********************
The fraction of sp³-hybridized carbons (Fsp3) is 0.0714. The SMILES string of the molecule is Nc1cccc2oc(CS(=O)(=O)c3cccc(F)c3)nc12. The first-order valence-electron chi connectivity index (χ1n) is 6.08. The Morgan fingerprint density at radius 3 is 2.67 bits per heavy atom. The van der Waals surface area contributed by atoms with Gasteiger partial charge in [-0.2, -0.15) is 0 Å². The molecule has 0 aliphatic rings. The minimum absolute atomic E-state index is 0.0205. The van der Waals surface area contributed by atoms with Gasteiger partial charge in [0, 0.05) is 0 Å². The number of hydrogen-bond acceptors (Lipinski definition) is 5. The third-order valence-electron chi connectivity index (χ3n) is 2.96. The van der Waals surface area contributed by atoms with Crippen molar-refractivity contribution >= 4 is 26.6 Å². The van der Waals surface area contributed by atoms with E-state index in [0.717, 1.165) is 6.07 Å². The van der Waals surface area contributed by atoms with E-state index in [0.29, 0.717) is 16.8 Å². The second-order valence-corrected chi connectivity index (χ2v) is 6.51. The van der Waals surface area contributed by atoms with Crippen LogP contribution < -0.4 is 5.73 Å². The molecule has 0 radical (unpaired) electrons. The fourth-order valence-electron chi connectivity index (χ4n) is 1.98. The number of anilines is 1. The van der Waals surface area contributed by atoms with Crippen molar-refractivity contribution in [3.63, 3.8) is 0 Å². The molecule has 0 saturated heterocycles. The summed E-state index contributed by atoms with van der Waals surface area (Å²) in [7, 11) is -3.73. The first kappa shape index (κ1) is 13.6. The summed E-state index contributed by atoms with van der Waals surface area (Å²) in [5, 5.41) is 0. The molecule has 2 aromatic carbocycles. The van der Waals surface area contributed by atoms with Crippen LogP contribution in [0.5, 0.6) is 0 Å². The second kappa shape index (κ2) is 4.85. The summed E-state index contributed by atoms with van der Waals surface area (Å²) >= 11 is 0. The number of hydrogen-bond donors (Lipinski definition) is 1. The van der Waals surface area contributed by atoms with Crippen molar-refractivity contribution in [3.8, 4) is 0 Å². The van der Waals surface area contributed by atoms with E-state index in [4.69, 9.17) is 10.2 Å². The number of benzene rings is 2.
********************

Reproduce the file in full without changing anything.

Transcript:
The fraction of sp³-hybridized carbons (Fsp3) is 0.0714. The SMILES string of the molecule is Nc1cccc2oc(CS(=O)(=O)c3cccc(F)c3)nc12. The first-order valence-electron chi connectivity index (χ1n) is 6.08. The Morgan fingerprint density at radius 3 is 2.67 bits per heavy atom. The van der Waals surface area contributed by atoms with Gasteiger partial charge in [-0.2, -0.15) is 0 Å². The molecule has 0 aliphatic rings. The minimum absolute atomic E-state index is 0.0205. The van der Waals surface area contributed by atoms with Gasteiger partial charge in [0, 0.05) is 0 Å². The number of hydrogen-bond acceptors (Lipinski definition) is 5. The third-order valence-electron chi connectivity index (χ3n) is 2.96. The van der Waals surface area contributed by atoms with Crippen molar-refractivity contribution >= 4 is 26.6 Å². The van der Waals surface area contributed by atoms with E-state index in [0.717, 1.165) is 6.07 Å². The van der Waals surface area contributed by atoms with E-state index in [0.29, 0.717) is 16.8 Å². The second-order valence-corrected chi connectivity index (χ2v) is 6.51. The van der Waals surface area contributed by atoms with Crippen LogP contribution < -0.4 is 5.73 Å². The molecule has 0 radical (unpaired) electrons. The fourth-order valence-electron chi connectivity index (χ4n) is 1.98. The number of anilines is 1. The van der Waals surface area contributed by atoms with Crippen molar-refractivity contribution in [3.63, 3.8) is 0 Å². The molecule has 0 saturated heterocycles. The summed E-state index contributed by atoms with van der Waals surface area (Å²) in [7, 11) is -3.73. The first kappa shape index (κ1) is 13.6. The summed E-state index contributed by atoms with van der Waals surface area (Å²) in [5, 5.41) is 0. The molecule has 2 aromatic carbocycles. The van der Waals surface area contributed by atoms with Crippen LogP contribution in [0.5, 0.6) is 0 Å². The second kappa shape index (κ2) is 4.85. The summed E-state index contributed by atoms with van der Waals surface area (Å²) >= 11 is 0. The number of hydrogen-bond donors (Lipinski definition) is 1. The van der Waals surface area contributed by atoms with Crippen molar-refractivity contribution in [3.8, 4) is 0 Å². The van der Waals surface area contributed by atoms with E-state index in [4.69, 9.17) is 10.2 Å². The number of benzene rings is 2.